Who Killed Taylor Swift?
The jarring new single "Look What You Made Me Do” unveils a dark, not-altogether-convincing persona.
Who killed Taylor Swift? Her new single, “Look What You Made Me Do,” has her bragging of coming back from the dead, and the sound of her song does, in fact, feel like the work of a hell creature possessing someone once capable of charm.
The most drastic sign of Swift’s semi-fun new malevolence is the chant-and-dance chorus, which channels both Peaches and—this is not a joke but rather something literally acknowledged in the credits to the song—Right Said Fred’s “I’m Too Sexy.” Elsewhere, skewed string instruments are even more obvious in their spookiness than the soundtrack cues from American Horror Story. Underneath it all are churning electronic bass and snappy drum machines, aligning with recent radio trends save for whatever trend explained Swift’s previous success. The song is a monster: catchy but cringeworthy.
Swift, an expert manager of public narratives, trusts that anyone listening has been paying enough attention to the past few years of headlines to guess who the dirty no-good “you” of the title is. The most obvious target: her perpetual tormenter Kanye West, who last year performed on a tilted stage like the one Swift sings about here and trapped her with a phone call like the one she stages in a skit late in the song. Other high-profile rivals, like Katy Perry or the radio host David Mueller, who she just testified against for sexual harassment, slot in just fine. So do the listener’s own villains thanks to the rather vague writing. Who can’t find use for such delicious taunts as, “No, I don’t like you”?
But given the newsprint-encrusted cover of her forthcoming album, Reputation, the safest guess is that “you” is more or less everyone: paparazzi, critics, and the public at large, subjecting her to the standard celebrity crucible of scrutiny. At some point every pop star turns on the industry that made them, and the form of that clapback can include hedonistic liberation (Britney Spears, “Piece of Me”) or folksy deconstruction (Lady Gaga, Joanne). Swift has chosen to lean into the snark, morphing into the destructobot that she’s been accused of hiding inside. This is a trick she pulled once, brilliantly, on 2014’s much funnier “Blank Space.” The new single, though, is only an accidental triumph in reputation management, giving the lie to the idea that a full-on cutthroat persona comes naturally to her.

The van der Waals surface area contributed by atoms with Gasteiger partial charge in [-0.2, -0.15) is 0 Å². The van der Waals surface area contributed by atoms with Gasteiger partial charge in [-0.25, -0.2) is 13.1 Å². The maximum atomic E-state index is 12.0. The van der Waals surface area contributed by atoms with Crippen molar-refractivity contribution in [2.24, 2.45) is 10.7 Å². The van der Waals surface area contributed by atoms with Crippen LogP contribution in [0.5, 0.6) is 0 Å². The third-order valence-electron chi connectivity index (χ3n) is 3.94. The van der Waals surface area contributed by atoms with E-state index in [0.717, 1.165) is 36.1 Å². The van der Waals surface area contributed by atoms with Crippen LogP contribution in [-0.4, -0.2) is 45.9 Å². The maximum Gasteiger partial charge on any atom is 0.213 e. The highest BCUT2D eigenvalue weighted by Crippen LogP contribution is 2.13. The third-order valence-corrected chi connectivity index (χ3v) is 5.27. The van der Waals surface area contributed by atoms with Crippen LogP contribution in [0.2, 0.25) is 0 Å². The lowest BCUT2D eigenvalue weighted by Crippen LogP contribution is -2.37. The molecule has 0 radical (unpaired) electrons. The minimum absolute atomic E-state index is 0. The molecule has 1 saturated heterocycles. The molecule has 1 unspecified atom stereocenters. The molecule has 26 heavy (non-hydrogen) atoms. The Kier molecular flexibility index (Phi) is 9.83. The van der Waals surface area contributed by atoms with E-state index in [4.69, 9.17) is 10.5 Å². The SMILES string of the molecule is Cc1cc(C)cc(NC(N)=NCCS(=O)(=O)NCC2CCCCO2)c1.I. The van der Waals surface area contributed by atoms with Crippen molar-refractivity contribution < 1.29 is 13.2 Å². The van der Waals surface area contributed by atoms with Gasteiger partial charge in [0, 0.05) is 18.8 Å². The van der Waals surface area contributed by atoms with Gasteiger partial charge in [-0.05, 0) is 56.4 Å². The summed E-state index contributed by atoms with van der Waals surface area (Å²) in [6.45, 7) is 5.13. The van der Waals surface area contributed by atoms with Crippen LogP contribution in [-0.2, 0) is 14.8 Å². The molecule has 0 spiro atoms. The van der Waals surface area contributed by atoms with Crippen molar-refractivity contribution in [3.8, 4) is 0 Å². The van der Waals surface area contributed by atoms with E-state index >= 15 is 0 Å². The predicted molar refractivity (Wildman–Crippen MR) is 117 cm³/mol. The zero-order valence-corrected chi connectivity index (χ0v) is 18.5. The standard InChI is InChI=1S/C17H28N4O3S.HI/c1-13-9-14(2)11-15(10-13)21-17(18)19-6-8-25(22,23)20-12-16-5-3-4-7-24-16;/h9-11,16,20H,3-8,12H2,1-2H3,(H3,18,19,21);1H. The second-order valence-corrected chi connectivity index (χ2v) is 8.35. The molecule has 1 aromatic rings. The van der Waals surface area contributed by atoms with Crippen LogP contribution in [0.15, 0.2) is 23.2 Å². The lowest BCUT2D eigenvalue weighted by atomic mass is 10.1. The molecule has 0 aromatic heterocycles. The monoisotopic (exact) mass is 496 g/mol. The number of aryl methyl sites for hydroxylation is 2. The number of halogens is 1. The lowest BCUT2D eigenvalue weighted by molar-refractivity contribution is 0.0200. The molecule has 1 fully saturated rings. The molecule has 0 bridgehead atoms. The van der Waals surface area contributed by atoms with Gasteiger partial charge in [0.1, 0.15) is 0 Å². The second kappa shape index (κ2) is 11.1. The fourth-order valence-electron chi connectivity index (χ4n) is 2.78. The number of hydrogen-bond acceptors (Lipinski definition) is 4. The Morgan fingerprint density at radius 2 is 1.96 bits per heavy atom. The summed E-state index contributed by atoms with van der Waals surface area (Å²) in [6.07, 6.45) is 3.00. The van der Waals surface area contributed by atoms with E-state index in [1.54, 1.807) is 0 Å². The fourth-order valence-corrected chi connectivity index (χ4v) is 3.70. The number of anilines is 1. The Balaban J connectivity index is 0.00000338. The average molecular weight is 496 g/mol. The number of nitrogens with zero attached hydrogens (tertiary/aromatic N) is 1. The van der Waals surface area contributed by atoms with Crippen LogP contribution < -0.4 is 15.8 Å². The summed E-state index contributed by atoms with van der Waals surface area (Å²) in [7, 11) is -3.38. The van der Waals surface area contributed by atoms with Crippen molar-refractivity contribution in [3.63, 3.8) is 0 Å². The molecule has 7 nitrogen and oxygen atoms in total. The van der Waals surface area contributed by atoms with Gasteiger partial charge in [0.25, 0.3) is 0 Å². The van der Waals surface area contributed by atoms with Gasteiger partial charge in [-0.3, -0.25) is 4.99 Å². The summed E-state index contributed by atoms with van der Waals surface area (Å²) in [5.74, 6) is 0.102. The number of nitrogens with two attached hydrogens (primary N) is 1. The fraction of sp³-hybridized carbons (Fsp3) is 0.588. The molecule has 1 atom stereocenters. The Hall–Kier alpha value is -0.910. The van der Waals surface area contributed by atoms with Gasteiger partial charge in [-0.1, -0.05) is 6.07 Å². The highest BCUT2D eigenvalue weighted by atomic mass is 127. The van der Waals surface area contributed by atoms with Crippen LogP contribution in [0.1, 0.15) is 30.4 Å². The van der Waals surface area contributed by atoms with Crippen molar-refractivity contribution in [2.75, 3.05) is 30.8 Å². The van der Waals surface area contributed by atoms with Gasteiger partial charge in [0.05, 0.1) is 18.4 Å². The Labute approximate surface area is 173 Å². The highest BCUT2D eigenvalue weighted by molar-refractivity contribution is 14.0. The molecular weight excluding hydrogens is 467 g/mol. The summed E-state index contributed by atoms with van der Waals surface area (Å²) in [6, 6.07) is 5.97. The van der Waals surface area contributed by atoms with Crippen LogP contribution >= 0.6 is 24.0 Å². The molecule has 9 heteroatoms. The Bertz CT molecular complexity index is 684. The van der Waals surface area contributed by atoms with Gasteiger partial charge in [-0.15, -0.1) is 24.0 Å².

Because the true horror of “Look What You Made Me Do” is in what Swift reveals, perhaps unintentionally: The pretense of just not caring anymore—the insistence that she’s “harder and smarter,” as she puts it in the Lorde-like pileup of the pre-chorus—is contradicted by how desperately Swift strains to communicate her transformation. She’s telling-not-showing, crudely. The cute vignette about the old Taylor having bit the dust is one example. So are the production choices, relying on old ideas about electronica as intrinsically cold and distancing. And the flat chorus draws on a pop-culture cliche of affectless avengers; Game of Thrones’s ever-more-monotone Arya Stark, fulfilling the same gendered archetype, even has a kill list like the one mentioned here. Swift sounds as though she’s stepping into a pre-made character, one a lot less fascinating than the one she came up with before.
Produced and co-written by Jack Antonoff, the song does have enough spin-class utility to stick around if the public’s able to get past the gut-level discomfort Swift triggers here. The way she clips her syllables in the verses and then unnaturally syncopates them in the chorus, and the way that the pre-chorus is its own monster hook, are signs of the calculation for catchiness that Max Martin executed on Swift’s juggernaut 1989. And the long list of “this sounds like” comments on social media when the song dropped—to Fergie, to Gwen Stefani, to Madonna, to Ladytron—are a sign that she’s out on less of a limb than it seems. The sass and self-aggrandizing routine that Swift has always peddled remains; it’s the recognizable humanity, the writerly poignance, and the eye for fresh angles that are gone. What did we make her do, really? Nothing that hasn’t been done before.